What does a pain psychologist do?
All pain psychology therapies target the nervous system and reduce its sensitivity to producing pain. Some therapies target how the brain processes the signals that are sent to it by the peripheral nerves in the body. These therapies help patients take a different perspective and change how they experience pain. Some other therapies target the peripheral nerves in the body and reduce their reactivity. These therapies help patients to learn how to calm the body’s peripheral nerves to change the set point of their nervous system. By doing so, their nervous systems do not react so easily and as a result their nervous system doesn’t produce pain so readily.
The former type of therapies are more cognitive in nature, meaning that they focus on changing how the brain processes the information that is sent to it by the peripheral sensory nerves. They involve helping patients learn about their pain, understand it better, and take the sense of fear or alarm out of pain. Patients come to learn that pain is unpleasant, but that it can be increasingly tolerated. Indeed, these therapies can show people how to increasingly stay grounded in the presence of the sensation of pain, and thereby learn to distract themselves from pain in the knowledge that the sensation itself is not harmful. By repetitively practicing this skill set, patients change how their brain processes the information that is sent to it by the peripheral sensory nerves.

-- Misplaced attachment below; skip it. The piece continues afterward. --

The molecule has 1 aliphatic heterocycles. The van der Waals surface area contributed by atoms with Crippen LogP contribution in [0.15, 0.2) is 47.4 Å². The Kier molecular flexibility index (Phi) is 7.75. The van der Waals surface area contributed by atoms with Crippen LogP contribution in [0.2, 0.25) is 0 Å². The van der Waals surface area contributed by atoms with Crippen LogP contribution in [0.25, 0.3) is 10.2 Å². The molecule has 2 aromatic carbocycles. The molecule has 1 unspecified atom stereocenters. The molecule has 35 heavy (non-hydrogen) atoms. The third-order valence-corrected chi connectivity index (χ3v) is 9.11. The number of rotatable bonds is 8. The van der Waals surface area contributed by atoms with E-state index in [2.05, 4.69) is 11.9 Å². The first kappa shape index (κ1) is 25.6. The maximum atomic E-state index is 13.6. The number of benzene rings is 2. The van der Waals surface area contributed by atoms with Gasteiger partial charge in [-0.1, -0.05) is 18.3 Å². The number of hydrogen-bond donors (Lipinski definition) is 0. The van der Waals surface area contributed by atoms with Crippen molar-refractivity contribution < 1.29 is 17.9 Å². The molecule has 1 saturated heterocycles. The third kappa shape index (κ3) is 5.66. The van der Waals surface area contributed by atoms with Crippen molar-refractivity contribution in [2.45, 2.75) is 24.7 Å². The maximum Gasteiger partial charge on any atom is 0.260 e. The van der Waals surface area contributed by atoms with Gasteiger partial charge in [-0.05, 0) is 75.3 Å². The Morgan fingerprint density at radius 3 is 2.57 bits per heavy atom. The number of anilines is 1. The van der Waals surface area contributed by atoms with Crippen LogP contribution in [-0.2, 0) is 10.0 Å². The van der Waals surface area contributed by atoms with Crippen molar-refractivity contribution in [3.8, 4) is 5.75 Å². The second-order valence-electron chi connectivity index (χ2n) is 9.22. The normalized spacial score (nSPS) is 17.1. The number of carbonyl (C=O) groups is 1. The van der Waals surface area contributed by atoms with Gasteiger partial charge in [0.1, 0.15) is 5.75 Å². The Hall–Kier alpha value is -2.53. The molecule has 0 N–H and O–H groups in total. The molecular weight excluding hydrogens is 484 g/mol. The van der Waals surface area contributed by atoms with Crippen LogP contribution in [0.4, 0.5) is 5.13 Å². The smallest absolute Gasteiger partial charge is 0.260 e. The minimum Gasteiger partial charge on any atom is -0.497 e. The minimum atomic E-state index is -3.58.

The latter type of therapies are more behavioral in nature, which involve reseting the sensitivity of the overall nervous system, including the peripheral nerves. Reseting the nervous system is sometimes referred to as down-regulating the nervous system. As human beings, we don’t typically have voluntary control over our nervous systems. We typically can’t, for instance, simply calm down and relax despite the common admonishment from a loved one to do so when we are upset. However, pain psychologists can coach you on ways to target your nervous system and repetitively calm it down. When done over time, it tends to reset the set point for when it produces pain. So, for example, pain psychologists can coach patient in diaphragmatic breathing practices and forms of meditation that when practiced repetitively over time down-regulates the nervous system and thereby reduces average levels of pain. Pain psychologists might also recommend engaging in a mild aerobic exercise, such as walking or walking in a warm water pool or riding a stationary bike. When done on a repetitive basis, mild aerobic exercise can also down-regulate the nervous system and thereby reduce pain. There are a number of such health behavior changes that pain psychologists can coach their patients to do in a supportive manner.